This is really hard work! I know that business is complicated but it is another thing altogether to get your head around an entire (simulated) manufacturing company in a weekend, and around the skills that are usually spread right across the marketing, operations and finance functions and beyond. I know it’s my own blame that I’m cramming this weekend, and that I am doing it on my own, but I’m still feeling a little cabin crazy.
I’ve asked myself a few times, ‘why bother?’ It was a lovely day this morning – I really fancied going for a walk. I’ve concluded that I want to do this for a variety of reasons. As I mentioned yesterday, the first of these is bloody mindedness: it was making me nervous, therefore I have to do it. Call it personal growth: feeling the fear and doing it anyway.
Another reason is that I am enjoying using the simulator – it’s the most sophisticated set of spreadsheets I ever expect to come across; it’s so sophisticated it doesn’t even look like a spreadsheet. There’s no getting away from it, the simulation and the training material are cool.
I am also aware that as I work my way through the eight ‘year’ cycle I’ll learn things I don’t yet know I don’t know; things about how decisions are made in each function, about how tipping a lever here will impact on the figures over there, about just how important good data really is, and that will be interesting. It is also good practice for me to work with a P&L and a Balance Sheet, rather than staring at them and saying “oh look – that’s a Profit and Loss Account and that’s a Balance Sheet”.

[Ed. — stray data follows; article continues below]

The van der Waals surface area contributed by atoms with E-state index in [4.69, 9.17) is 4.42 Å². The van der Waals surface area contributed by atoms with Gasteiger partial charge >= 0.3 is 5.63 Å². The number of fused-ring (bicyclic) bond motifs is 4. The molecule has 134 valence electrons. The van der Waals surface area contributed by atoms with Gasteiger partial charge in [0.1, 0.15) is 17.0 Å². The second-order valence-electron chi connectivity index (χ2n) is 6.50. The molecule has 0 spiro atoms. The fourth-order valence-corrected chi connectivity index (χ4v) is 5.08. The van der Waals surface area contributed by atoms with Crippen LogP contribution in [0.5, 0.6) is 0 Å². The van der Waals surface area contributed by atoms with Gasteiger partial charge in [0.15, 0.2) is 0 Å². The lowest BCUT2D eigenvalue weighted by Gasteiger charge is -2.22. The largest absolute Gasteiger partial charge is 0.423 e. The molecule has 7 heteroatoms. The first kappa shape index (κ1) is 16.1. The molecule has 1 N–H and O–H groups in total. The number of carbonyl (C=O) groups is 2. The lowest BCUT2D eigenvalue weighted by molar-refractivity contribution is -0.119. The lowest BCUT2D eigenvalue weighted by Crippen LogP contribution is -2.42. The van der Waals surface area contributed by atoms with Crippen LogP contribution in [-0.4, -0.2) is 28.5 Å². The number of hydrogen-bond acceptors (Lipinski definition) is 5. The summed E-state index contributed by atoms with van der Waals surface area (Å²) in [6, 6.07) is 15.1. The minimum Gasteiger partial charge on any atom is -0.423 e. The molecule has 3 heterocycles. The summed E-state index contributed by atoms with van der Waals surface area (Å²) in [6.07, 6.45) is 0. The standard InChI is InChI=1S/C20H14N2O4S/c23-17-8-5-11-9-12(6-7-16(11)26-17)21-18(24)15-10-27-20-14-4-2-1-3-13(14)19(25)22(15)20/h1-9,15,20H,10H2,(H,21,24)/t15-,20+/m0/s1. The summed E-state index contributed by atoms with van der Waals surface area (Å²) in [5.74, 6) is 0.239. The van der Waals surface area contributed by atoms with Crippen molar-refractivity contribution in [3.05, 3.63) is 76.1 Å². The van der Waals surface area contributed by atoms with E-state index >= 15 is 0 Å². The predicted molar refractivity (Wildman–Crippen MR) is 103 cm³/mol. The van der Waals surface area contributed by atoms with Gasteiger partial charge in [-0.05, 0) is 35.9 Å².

So all in all, my motives are not competitive. I am using this as a chance to study and learn; as a training course provided courtesy of the Times. I know that the Times have set it up as a competition and there will be some immensely competitive folks doing exactly the same thing as me this evening, and I suspect that they will be taking better decisions. This simulation was developed for use in Business Schools where each “company” is played by a number of students each of whom takes a different role – marketing manager, production manager, finance director, etc. I’m just incredibly thankful I’m not having to discuss every single decision I take. It’s hard enough as it is.
So although it’s hard and there have been several times today that I’ve really wanted to stop, I’m carrying on. Besides which, I think the attrition rate will be pretty high; I very much doubt there’ll be 3880 of us by 5.01 pm tomorrow, when we should all have pressed “enter”. But I don’t submit my decisions tonight I’ll lose the chance to participate over the next few weeks, and that would be a shame.
I suspect my decisions are pants, though.